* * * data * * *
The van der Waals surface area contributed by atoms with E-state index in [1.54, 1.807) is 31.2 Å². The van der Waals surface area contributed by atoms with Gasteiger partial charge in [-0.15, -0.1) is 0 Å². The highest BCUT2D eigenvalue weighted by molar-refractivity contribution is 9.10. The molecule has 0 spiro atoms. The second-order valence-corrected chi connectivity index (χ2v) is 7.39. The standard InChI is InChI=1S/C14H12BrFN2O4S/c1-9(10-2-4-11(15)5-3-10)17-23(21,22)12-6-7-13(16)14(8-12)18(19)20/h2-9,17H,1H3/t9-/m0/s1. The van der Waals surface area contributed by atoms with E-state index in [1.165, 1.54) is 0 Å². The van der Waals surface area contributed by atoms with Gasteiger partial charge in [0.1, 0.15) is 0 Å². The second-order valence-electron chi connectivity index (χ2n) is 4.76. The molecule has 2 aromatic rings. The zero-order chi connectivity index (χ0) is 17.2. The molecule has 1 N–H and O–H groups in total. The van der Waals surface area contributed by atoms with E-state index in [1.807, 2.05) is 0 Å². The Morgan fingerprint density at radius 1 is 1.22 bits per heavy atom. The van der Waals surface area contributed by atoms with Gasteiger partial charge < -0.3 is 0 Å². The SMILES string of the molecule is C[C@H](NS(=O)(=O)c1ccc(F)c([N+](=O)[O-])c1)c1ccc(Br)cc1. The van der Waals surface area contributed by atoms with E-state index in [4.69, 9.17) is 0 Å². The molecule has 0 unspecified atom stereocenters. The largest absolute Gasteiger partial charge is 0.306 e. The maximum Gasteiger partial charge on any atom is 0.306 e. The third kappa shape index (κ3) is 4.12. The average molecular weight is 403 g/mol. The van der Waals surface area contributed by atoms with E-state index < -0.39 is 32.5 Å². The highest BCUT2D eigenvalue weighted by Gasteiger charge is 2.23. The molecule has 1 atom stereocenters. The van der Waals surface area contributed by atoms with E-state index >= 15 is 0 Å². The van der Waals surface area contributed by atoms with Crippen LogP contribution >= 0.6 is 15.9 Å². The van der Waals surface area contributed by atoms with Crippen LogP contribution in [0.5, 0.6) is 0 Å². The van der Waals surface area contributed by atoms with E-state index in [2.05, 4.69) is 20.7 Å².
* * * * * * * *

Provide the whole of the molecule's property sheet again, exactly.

The van der Waals surface area contributed by atoms with E-state index in [1.54, 1.807) is 31.2 Å². The van der Waals surface area contributed by atoms with Gasteiger partial charge in [-0.15, -0.1) is 0 Å². The highest BCUT2D eigenvalue weighted by molar-refractivity contribution is 9.10. The molecule has 0 spiro atoms. The second-order valence-corrected chi connectivity index (χ2v) is 7.39. The standard InChI is InChI=1S/C14H12BrFN2O4S/c1-9(10-2-4-11(15)5-3-10)17-23(21,22)12-6-7-13(16)14(8-12)18(19)20/h2-9,17H,1H3/t9-/m0/s1. The van der Waals surface area contributed by atoms with E-state index in [1.165, 1.54) is 0 Å². The van der Waals surface area contributed by atoms with Gasteiger partial charge in [0.1, 0.15) is 0 Å². The second-order valence-electron chi connectivity index (χ2n) is 4.76. The molecule has 2 aromatic rings. The zero-order chi connectivity index (χ0) is 17.2. The molecule has 1 N–H and O–H groups in total. The van der Waals surface area contributed by atoms with E-state index in [1.807, 2.05) is 0 Å². The Morgan fingerprint density at radius 1 is 1.22 bits per heavy atom. The van der Waals surface area contributed by atoms with Gasteiger partial charge < -0.3 is 0 Å². The SMILES string of the molecule is C[C@H](NS(=O)(=O)c1ccc(F)c([N+](=O)[O-])c1)c1ccc(Br)cc1. The van der Waals surface area contributed by atoms with E-state index in [4.69, 9.17) is 0 Å². The molecule has 0 unspecified atom stereocenters. The largest absolute Gasteiger partial charge is 0.306 e. The maximum Gasteiger partial charge on any atom is 0.306 e. The third kappa shape index (κ3) is 4.12. The average molecular weight is 403 g/mol. The van der Waals surface area contributed by atoms with E-state index < -0.39 is 32.5 Å². The highest BCUT2D eigenvalue weighted by Gasteiger charge is 2.23. The molecule has 1 atom stereocenters. The van der Waals surface area contributed by atoms with E-state index >= 15 is 0 Å². The van der Waals surface area contributed by atoms with Crippen LogP contribution >= 0.6 is 15.9 Å². The van der Waals surface area contributed by atoms with Crippen LogP contribution in [0.5, 0.6) is 0 Å². The van der Waals surface area contributed by atoms with E-state index in [2.05, 4.69) is 20.7 Å².